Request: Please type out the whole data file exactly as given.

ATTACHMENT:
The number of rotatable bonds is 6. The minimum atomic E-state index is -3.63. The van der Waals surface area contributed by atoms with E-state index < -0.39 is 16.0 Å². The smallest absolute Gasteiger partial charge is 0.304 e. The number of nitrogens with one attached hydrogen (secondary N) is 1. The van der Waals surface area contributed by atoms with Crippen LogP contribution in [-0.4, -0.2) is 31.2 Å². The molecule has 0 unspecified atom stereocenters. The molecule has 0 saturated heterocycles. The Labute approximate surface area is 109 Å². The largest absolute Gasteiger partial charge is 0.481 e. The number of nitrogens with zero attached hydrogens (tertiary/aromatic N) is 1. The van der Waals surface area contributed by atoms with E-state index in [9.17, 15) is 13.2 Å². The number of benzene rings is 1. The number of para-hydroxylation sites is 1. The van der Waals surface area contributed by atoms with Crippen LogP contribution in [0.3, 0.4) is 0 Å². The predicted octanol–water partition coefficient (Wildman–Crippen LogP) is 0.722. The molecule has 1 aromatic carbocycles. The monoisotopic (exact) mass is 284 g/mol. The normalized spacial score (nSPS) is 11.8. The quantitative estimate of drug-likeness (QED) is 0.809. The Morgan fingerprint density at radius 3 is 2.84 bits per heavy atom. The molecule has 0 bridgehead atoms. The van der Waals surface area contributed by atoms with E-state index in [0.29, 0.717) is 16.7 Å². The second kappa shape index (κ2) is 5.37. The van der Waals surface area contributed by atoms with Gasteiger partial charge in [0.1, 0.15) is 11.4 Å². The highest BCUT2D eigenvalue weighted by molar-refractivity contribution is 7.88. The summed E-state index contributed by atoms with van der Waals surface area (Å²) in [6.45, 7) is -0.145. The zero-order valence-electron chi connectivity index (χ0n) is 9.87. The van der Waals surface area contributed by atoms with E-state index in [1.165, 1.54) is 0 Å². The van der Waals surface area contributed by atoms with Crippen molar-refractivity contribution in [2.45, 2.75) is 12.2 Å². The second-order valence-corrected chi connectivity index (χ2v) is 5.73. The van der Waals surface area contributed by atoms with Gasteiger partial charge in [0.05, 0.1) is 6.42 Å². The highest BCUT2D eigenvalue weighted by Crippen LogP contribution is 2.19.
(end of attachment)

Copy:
The number of rotatable bonds is 6. The minimum atomic E-state index is -3.63. The van der Waals surface area contributed by atoms with E-state index < -0.39 is 16.0 Å². The smallest absolute Gasteiger partial charge is 0.304 e. The number of nitrogens with one attached hydrogen (secondary N) is 1. The van der Waals surface area contributed by atoms with Crippen LogP contribution in [-0.4, -0.2) is 31.2 Å². The molecule has 0 unspecified atom stereocenters. The molecule has 0 saturated heterocycles. The Labute approximate surface area is 109 Å². The largest absolute Gasteiger partial charge is 0.481 e. The number of nitrogens with zero attached hydrogens (tertiary/aromatic N) is 1. The van der Waals surface area contributed by atoms with E-state index in [9.17, 15) is 13.2 Å². The number of benzene rings is 1. The number of para-hydroxylation sites is 1. The van der Waals surface area contributed by atoms with Crippen LogP contribution in [0.3, 0.4) is 0 Å². The predicted octanol–water partition coefficient (Wildman–Crippen LogP) is 0.722. The molecule has 1 aromatic carbocycles. The monoisotopic (exact) mass is 284 g/mol. The normalized spacial score (nSPS) is 11.8. The quantitative estimate of drug-likeness (QED) is 0.809. The Morgan fingerprint density at radius 3 is 2.84 bits per heavy atom. The molecule has 0 bridgehead atoms. The van der Waals surface area contributed by atoms with E-state index in [0.29, 0.717) is 16.7 Å². The second kappa shape index (κ2) is 5.37. The van der Waals surface area contributed by atoms with Gasteiger partial charge in [0.1, 0.15) is 11.4 Å². The highest BCUT2D eigenvalue weighted by molar-refractivity contribution is 7.88. The summed E-state index contributed by atoms with van der Waals surface area (Å²) in [6.45, 7) is -0.145. The zero-order valence-electron chi connectivity index (χ0n) is 9.87. The van der Waals surface area contributed by atoms with E-state index in [1.165, 1.54) is 0 Å². The van der Waals surface area contributed by atoms with Crippen molar-refractivity contribution in [2.45, 2.75) is 12.2 Å². The second-order valence-corrected chi connectivity index (χ2v) is 5.73. The van der Waals surface area contributed by atoms with Gasteiger partial charge in [0.05, 0.1) is 6.42 Å². The highest BCUT2D eigenvalue weighted by Crippen LogP contribution is 2.19.